Gently Now

This article is a bit hard to describe, but you should read it. Courtney Ellis has written a reflection on gentleness that we all need to hear.

I expected Anna, dear friend that she is, to advise me to do everything in the easiest way possible. To go easy on myself and look for the easy option. I’ve given that advice out dozens of times to others. It’s part of our cultural vocabulary. Easy now. I was not expecting the word gentle.


Note: Washington Presbyterian Church and the editors of this blog do not necessarily endorse all content produced by the individuals or groups referenced here. 

Links for the Weekend (6/18/2021)

Each Friday, I’ll post links to 3–5 resources from around the web you may want to check out.

Midlife, Christ Is

I promise I’m not just recommending this article because I’m jealous of its excellent title. Jared Wilson writes about faith in midlife, describing the ways Christ meets us.

I still think that phenomenon is a weird thing, but I think I understand it a bit better now. Midlife brings new insecurities and awakenings to long-dormant regrets. Many of us face empty nests and the prospect of, in effect, starting over with spouses we’ve only related to for so long as co-parents rather than as partners or friends. Many of us face the reality of aging parents and any fears or worries or responsibilities that come with that. And of course we daily face the reality of lost youth, waning strength, more difficult processes for maintaining health. Time moves a lot faster the older you get. That’s a cliché too, but it’s true.

Young Mom, You Can Read the Bible

I appreciated reading this article from Abigail Dodds on Bible reading for young mothers. She describes her own experience and how the “get up early” advice is well-intentioned but not always practical!

When you’re a mom of very young ones, an important tool you need to keep yourself fed with God’s word through those very short (yet very long) years is flexibility in how you read, along with consistency that you read. Be flexible about how you read God’s word, and be unwaveringly consistent that you read it. “Oh, taste and see that the Lord is good! Blessed is the man who takes refuge in him!” (Psalm 34:8).

Why Our Secular Age Needs Ecclesiastes

Kevin Halloran encourages us to read Ecclesiastes, noting how relevant it is to the needs of today!

Yes, creation and our lives under the sun were subjected to futility, but Christ gives us joy-producing hope in the present as we await our glorious future. Yes, this world is a difficult place to live; but we won’t always live here. Christ will set us free to enjoy Him and His glory forever.

On the WPCA Blog This Week

This week on the blog we published an article I wrote called Banking on God’s Justice. If you haven’t already seen it, check it out!


Note: Washington Presbyterian Church and the editors of this blog do not necessarily endorse all content produced by the individuals or groups referenced here.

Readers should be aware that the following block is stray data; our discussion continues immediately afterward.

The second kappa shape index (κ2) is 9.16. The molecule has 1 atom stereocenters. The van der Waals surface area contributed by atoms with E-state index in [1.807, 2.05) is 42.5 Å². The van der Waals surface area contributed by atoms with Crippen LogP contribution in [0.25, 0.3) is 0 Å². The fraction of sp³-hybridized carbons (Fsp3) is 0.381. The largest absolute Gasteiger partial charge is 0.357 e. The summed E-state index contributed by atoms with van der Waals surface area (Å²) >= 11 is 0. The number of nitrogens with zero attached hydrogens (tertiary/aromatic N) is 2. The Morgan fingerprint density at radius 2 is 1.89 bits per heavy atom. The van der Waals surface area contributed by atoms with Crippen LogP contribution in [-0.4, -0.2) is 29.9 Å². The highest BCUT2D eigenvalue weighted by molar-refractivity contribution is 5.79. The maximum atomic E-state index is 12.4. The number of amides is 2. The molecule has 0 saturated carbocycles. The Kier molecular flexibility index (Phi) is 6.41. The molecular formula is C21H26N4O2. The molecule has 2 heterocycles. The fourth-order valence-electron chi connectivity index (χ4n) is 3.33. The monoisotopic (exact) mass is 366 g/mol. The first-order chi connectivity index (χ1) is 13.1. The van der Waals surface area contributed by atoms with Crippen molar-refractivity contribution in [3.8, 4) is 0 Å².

Banking on God’s Justice

What characteristic of God do you turn to for hope? Many people (with good reason) would mention his steadfast love. Others might point to his faithfulness or his sovereignty.

The author of Lamentations heads in a different direction. He banks on God’s justice.

God’s Justice and Control

We’ve already looked at the first half of Lamentations 3, so this article will focus on the second half of that chapter (Lamentations 3:34–66).

In verses 34–36 we read a list of things of which “the Lord does not approve.” Crushing prisoners, subverting lawsuits, and denying justice to people—God is utterly opposed to all of it.

One reason he can oppose these violations is that he is in control. No one can issue commands unless the Lord is behind it (verse 37). He brings both good and bad to those on earth (verse 38). Because he is just and sovereign, no one can claim ill treatment when they suffer punishment for their sins (verse 39).

Let Us Return to the Lord

We read something shocking in Lam 3:42: “We have transgressed and rebelled, and you have not forgiven.” We cannot bear to think of God not forgiving!

The order in this passage is crucial. The poet sees the surrounding destruction and devastation as evidence that God has not forgiven. This is the reason the people must return to the Lord! The author is NOT saying, we have returned and God has not forgiven. No—the abundant evidence of God’s anger is the reason the people must turn back to their Sovereign Lord. Because God has not forgiven, we must return!

God uses dramatic tactics to get through to his people. He pursues and kills them (verse 43). They cannot pray (verse 44). Their enemies taunt and destroy them (Lam 3:46–47). The people are panicking (verse 47). The author weeps uncontrollably because of the pitiful state of God’s people in Jerusalem (verses 48, 49, 51). The only relief from this sorrow will come when the Lord sees and takes notice of those who are broken-hearted (verse 50).